Clark Fork is concidered a bedroom community of the greater Bonner County area with a population of 550 year around residents. The surrounding area has a population of approximately 2000-3000 depending on the season.
Local ammenities in and around Clark Fork include: Markets, Gas stations, Restaurants, Churches, Junior/Senior High School, Grade School (6 miles), Mini Storage, Motel, Thrift Store, Antiques, Hardware, Nursery.
Area activies include: Two Community Centers, Youth Center and Athletic Club which provide events year around, including Bingo, Exercise classes, Quilting, Weaving and Painting to name a few.
Clark Fork is surrounded by National Forests, Lakes, Rivers and Streams where you can Hunt, Fish, Hike, Backpack, Camp, ATV, Snowmobile, Cross Country Ski, Water Ski, Kayaking and many more.
The City of Clark Fork became a viable town in the early 1880's during the construction of the Northern Pacific Railroad line through the Bitterroot and Cabinet Mountains. It has remained a small community throughout a 100 years plus of history and its citizens have seen considerable mining, logging, sawmills, farming, Forest Service activity, fish hatcheries, dam construction, fur trapping activity, collegiate studies and homes for teens. Also, for most of it's history the railroad maintained a station and section crew in Clark Fork. Clark Fork became an incorporated city in 1912.
In the 19th century the Clark Fork Valley, like the shores of Lake Pend Oreille around Hope, was inhabited by the Flathead tribe of Native Americans. It was explored by Meriwether Lewis of the Lewis and Clark Expedition during the 1806 return trip from the Pacific. The river is named for William Clark.
Much of Clark Fork's story over the following years had to do with crossing the river. The bridge on the Clark Fork River provided one of the only passes to the north, with the steamboats bringing miners making the arduous journey to the Kootenai gold rush, this was one of the only ways to travel. Before a bridge was built, Clark Fork had a ferry to make the crossing. Early ferries were nothing more than logs lashed together. Later, records indicate a ferry was operating in 1893, but this was a decade after the Northern Pacific line was put in place, so it is safe to assume there was a brisk business with ferry crossings during construction.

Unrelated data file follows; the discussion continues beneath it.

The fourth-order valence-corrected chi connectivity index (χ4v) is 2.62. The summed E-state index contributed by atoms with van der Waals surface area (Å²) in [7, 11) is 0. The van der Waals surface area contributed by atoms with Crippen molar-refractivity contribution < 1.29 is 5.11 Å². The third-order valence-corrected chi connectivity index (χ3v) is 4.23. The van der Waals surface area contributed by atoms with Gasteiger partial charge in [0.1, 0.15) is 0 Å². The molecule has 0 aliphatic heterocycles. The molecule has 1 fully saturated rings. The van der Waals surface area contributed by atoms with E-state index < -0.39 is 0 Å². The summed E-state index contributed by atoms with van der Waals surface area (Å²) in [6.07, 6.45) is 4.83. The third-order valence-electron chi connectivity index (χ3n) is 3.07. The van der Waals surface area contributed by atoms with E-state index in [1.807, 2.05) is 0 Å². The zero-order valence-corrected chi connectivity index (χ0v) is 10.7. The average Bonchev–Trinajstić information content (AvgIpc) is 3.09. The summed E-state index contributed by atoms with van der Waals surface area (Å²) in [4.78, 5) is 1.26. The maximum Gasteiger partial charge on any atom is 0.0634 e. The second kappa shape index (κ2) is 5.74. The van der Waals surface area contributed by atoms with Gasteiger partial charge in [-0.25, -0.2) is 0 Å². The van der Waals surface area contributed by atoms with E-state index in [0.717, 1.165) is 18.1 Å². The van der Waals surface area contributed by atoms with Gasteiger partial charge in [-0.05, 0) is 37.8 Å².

Most of Clark Fork's residential and business district is platted on land laid out in lots by John and Annie Nagel in 1903. John Nagel had received patent from the Federal Government in the year 1900. Early settlers who have descendents in the area are Foster, Vogel, Mead, Klug, White, Hazelroth, Brashear, Reed, Bixel, Johnson, Webb, Derr, Nagel Sheilds and Daugherty. A 1950 News-Bulletin article mentions Herman (Fitz) Vogel, Sr. as the longest resident of Bonner County.
Until WWI there was a lot of sawmill activity, then to a lesser degree through the 1950's. Early sawmills include McGillis and Gibbs, Lane and Potter. From the start until the late 1950's, mining operations played an important role in the community's economy. Approximately 75 men were employed in the mining and milling industry during the peak years. The Whitedelph mine and mill located near the Spring Creek fish hatchery began operation in 1926 and ceased in 1958. It yielded galena ore assaying principally in silver, lead and zinc. There was the Lawrence mine located on Antelope Mountain near Mosquito Creek and near what was known in recent past as the University of Idaho field campus. There are numerous other prospect holes scattered all over nearby hills.
Until WWII the Clark Fork Valley supported numerous small farms which were usually homesteads staked out by early settlers. Since then, the small farms have disappeared and in their place are fewer large farms.
Taken from the Bonner County History Book